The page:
˜Rebecca Gill, prelaw Advisor at UNLV, in our podcast, Planning Your Law School Application Timeline.

Tip 5:  Ask a recommender directly if they can write a great LOR.  If possible, ask in person and at a convenient time.

“Ask them up front, say something like ‘law school is important to me, I really need an enthusiastic letter. Are you comfortable writing a really strong, detailed and enthusiastic letter for me?’ And then you need to gauge their response.”

˜Paul Bodine, author of Great Personal Statements for Law School and Perfect Phrases for Law School Acceptance, in our podcast Law School Personal Statements & Letters of Recommendation.

“On my timeline, I suggest that you talk to your professors at the very beginning of the senior year. I say either the week school starts or perhaps the week before school starts. As you know, some professors, just like students, the beginning of the semester seems rosy and there’s time and all of this stuff, and as the semester continues, duties get piled up on us and it gets more and more difficult for us to be able to turn around letters of recommendation quickly. So, it’s best to get your professors at the beginning of that semester. I also recommend against just sending an email to a professor, requesting a letter of recommendation. If you send an email, you can’t see the look on your professor’s face. And, you really want to know if you – you want to be confident that the professor you’re talking to really is going to write you a positive letter or give you a positive evaluation. So, what I recommend is that students send an email a couple of weeks before school or perhaps even at the end of the last semester of the junior year and on it say, ‘I like to meet with you early next semester about the possibility of you writing a letter for me.’ But, you certainly want to ask that question in person.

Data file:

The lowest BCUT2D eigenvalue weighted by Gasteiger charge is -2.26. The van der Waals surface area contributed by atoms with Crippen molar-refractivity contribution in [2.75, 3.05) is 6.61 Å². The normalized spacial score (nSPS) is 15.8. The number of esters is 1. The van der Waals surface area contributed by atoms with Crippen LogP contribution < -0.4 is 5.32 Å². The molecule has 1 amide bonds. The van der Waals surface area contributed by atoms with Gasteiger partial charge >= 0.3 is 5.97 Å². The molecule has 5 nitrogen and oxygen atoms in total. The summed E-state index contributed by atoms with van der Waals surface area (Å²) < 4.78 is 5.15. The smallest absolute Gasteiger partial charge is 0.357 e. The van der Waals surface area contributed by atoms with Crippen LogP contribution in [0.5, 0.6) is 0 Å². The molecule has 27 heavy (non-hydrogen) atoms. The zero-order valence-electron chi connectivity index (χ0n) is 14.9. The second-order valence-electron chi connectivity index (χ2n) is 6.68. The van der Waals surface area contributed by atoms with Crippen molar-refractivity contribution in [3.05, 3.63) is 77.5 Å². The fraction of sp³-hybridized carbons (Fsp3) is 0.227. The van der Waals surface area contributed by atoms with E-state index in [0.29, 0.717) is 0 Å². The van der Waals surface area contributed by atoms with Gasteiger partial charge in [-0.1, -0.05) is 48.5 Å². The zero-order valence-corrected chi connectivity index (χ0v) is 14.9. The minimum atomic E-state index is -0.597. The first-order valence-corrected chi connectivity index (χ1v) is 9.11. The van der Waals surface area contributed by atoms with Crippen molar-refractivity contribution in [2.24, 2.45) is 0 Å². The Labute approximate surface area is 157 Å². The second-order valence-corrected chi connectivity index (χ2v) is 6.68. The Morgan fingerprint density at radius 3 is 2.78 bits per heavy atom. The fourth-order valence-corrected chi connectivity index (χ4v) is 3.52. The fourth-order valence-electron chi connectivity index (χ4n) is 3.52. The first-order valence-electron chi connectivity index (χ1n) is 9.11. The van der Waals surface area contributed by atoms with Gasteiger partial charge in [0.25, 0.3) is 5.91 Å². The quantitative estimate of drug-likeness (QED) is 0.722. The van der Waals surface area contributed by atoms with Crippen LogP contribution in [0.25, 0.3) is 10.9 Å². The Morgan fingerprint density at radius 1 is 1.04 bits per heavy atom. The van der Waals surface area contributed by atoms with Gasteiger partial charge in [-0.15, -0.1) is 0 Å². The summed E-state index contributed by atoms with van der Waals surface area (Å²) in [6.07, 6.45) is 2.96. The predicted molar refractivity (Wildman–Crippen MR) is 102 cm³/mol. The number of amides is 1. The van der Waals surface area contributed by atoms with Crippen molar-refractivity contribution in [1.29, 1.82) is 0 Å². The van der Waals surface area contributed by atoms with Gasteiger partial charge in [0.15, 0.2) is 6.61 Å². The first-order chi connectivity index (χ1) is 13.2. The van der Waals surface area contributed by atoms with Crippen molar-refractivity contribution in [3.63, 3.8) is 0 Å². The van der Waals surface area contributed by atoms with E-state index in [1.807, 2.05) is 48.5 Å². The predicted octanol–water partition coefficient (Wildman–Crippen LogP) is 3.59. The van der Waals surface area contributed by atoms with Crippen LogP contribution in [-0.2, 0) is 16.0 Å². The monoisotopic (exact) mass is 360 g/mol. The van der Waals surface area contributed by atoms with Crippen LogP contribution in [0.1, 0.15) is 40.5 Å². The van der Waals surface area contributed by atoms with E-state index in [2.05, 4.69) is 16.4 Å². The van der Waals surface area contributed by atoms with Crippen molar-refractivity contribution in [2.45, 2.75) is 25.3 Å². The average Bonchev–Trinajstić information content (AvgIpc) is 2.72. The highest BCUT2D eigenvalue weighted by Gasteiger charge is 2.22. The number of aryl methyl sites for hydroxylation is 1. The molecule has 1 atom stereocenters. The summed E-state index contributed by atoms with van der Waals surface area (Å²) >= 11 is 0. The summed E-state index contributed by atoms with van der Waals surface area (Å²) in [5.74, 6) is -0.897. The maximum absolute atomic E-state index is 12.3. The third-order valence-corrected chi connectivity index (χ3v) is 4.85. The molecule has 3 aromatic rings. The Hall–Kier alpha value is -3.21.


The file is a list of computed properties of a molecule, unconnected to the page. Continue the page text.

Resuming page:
˜Rebecca Gill, Prelaw Advisor at UNLV, in our podcast, Planning Your Law School Application Timeline.